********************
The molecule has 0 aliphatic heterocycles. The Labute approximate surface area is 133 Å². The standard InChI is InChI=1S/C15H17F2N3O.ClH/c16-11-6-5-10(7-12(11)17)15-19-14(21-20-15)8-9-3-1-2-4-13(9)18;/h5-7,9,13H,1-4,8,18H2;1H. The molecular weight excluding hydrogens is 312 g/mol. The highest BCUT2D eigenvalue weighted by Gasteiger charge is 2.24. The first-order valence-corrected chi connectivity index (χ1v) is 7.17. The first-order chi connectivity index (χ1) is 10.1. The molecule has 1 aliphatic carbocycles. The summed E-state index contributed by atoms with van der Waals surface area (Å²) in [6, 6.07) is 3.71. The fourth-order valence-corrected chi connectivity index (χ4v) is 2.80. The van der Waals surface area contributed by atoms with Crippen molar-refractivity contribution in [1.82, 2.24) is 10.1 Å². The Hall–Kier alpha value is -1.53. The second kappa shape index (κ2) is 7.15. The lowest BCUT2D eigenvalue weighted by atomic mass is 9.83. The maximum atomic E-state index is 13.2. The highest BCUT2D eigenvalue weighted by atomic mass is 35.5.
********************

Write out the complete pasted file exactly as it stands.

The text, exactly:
The molecule has 0 aliphatic heterocycles. The Labute approximate surface area is 133 Å². The standard InChI is InChI=1S/C15H17F2N3O.ClH/c16-11-6-5-10(7-12(11)17)15-19-14(21-20-15)8-9-3-1-2-4-13(9)18;/h5-7,9,13H,1-4,8,18H2;1H. The molecular weight excluding hydrogens is 312 g/mol. The highest BCUT2D eigenvalue weighted by Gasteiger charge is 2.24. The first-order valence-corrected chi connectivity index (χ1v) is 7.17. The first-order chi connectivity index (χ1) is 10.1. The molecule has 1 aliphatic carbocycles. The summed E-state index contributed by atoms with van der Waals surface area (Å²) in [6, 6.07) is 3.71. The fourth-order valence-corrected chi connectivity index (χ4v) is 2.80. The van der Waals surface area contributed by atoms with Crippen molar-refractivity contribution in [1.82, 2.24) is 10.1 Å². The Hall–Kier alpha value is -1.53. The second kappa shape index (κ2) is 7.15. The lowest BCUT2D eigenvalue weighted by atomic mass is 9.83. The maximum atomic E-state index is 13.2. The highest BCUT2D eigenvalue weighted by atomic mass is 35.5.